A lively panel debate on how client reporting in the investment sector can be developed to drive growth saw senior leaders cautioning that the industry should not underestimate the importance of the client experience.
The panel, which took place in London this past week, explored the challenges and solutions around creating an optimal client reporting structure – covering topics such as liquid and illiquid assets, the digital client experience, sustainability reporting, and stakeholder buy-in. It featured Michael Clarke, Head of Client Reporting and Performance at Walter Scott & Partners, David Bender, Associate Director of Digital at Fiera Real Estate UK, and Martha Fee, Chief Operating Officer (COO) at Northern Trust.
The ongoing boom in – and necessity of – digital operations for investment professionals was a prescient topic. “Finance in particular has been a challenge largely due to the complexity of the data,” said Bender. Moving forward, it will be critical to an organisation’s longevity and success that it reaches a steady stage of digital operations, he added.
Clarke said that his firm was seeing an emphasis on internal demand, but was focused on ensuring that when clients asked for information, it was available. “We’re seeing a demand in areas like due diligence and sustainability.”
“Client-based abilities will ramp up very quickly. It’s imperative we get
upstream of [our data] now.”
Bender noted that his organisation hadn’t yet seen a huge amount of client demand. However, this trend was all the more concerning because it was indicative of a larger difficulty: that client demand doesn’t typically develop at a steady, visible pace. “Our clients might not yet have the [digital] capabilities to be self-served in ways we are prepared to serve them,” he said. “But these client-based abilities will ramp up very quickly.”
Bender’s solution to this inconsistent development was to plan in advance and anticipate well into the future. “It’s imperative we organise our data now and get upstream of it so we can be ready for this [client] demand when it does hit.”
Fee said that a complicating factor was keeping your client base in mind – because demand can vary depending on client makeup. “Our clients tend to be institutional asset owners,” she said. “We live in a platform-based economy now, so we need to be ready for this increasing hunger [for digital reporting] at a larger scale – even if it isn’t completely apparent at the moment.”
Because data demands are constantly changing, investors will likely need to be increasingly dynamic and agile as they deploy capital and report on these strategies.
Fee was quick to point out that client demand wasn’t the only influencing factor; many digital reporting transformations were driven by regulatory changes.
“Reporting regimes in Europe [SFDR, SDR, TNFD] are the gift that
keeps on giving.”
“Reporting regimes in Europe [SFDR, SDR, TNFD] are the gift that keeps on giving,” she said. “We’ve seen the ESG phenomenon across the globe – the E in Europe and Asia, and the S in North America – and you need to embed this focus throughout the entire DNA of your organisation.”
Fee emphasised the significance of considering sustainability data points before the reporting process even begins, noting that investors cannot report on information they do not have. “If it’s not there in the investment process, it can’t be there in the reporting process,” she said. “This is key to consider when servicing client needs.”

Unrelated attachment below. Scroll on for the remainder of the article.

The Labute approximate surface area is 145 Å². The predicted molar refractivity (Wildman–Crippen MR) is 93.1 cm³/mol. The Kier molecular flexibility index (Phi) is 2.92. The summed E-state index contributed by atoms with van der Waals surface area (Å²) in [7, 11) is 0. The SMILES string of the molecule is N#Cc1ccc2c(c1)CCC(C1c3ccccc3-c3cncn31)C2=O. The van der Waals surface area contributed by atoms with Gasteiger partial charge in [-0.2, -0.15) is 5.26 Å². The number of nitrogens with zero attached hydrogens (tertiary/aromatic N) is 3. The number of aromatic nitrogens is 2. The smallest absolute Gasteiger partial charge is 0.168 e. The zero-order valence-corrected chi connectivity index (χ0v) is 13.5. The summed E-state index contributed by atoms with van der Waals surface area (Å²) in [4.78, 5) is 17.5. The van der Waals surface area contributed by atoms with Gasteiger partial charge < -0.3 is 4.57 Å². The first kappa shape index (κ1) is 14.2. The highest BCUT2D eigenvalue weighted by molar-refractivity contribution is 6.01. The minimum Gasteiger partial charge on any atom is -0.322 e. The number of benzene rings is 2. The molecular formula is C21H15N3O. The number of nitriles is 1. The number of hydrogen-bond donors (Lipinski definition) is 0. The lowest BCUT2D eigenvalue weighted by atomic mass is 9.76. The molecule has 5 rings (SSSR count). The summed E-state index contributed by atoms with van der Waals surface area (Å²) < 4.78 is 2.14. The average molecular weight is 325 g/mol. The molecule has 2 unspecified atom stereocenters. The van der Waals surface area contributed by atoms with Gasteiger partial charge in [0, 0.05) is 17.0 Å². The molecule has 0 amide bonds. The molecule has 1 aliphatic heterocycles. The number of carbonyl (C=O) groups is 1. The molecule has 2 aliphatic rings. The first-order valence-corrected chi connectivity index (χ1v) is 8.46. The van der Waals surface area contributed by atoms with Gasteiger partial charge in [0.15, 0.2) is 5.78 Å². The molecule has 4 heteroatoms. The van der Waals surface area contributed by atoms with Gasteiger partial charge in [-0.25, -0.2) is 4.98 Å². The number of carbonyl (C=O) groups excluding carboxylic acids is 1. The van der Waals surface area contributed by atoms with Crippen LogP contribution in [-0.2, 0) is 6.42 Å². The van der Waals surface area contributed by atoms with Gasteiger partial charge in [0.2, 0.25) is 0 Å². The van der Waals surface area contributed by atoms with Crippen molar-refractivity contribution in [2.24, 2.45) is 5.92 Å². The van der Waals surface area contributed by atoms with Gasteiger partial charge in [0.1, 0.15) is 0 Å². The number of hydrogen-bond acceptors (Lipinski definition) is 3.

“If it’s not there in the investment process, it can’t be there in
the reporting process.”
One buzzword that kept resurfacing was ‘interoperability’ – or the ability of digital systems to seamlessly exchange, share, and make use of information – specifically as relates to sustainability reporting.
In October 2022, the International Finance Reporting Standards (IFRS) Foundation’s International Sustainability Standards Board (ISSB) released a paper that detailed the steps required to establish a global baseline for sustainability reporting, highlighting the “importance of achieving greater interoperability with jurisdictional requirements.”
In recent discussions, interoperability of systems and software has been seen as the foundational building block of client reporting, sustainability reporting – and the future of digital investment, more broadly. “The externalisation of this [interoperability] for clients is a product,” said Alasdair Kinloch, the panel’s moderator and a private consultant.
Bender was particularly outspoken on the topic of understanding data and its uses – from all angles of an investment business.
“Data itself isn’t the problem. We need to ask: why are
we collecting it?”
He said that the challenge was less about capturing the right data, and more about conceptualising the bigger picture: the who, what, where, when, and why. “Data itself isn’t the problem. We need to go upstream and ask: why are we collecting it? Who is involved in making it? What is the process it goes through?”
Bender added that because there are endless amounts of data and constant regulatory shifts, ESG can either be a hindrance or an opportunity for investors. Understanding the culture of an organisation – especially how it handles failure – can also help with stakeholder buy-in.
When it comes to galvanising senior management, Fee said that identifying strategic priorities is important, as is clear and consistent communication. Having – and properly articulating – the investment and business case to support these efforts makes all the difference. “You need buy-in across all teams and silos; you need the ‘why’ to move the dial.”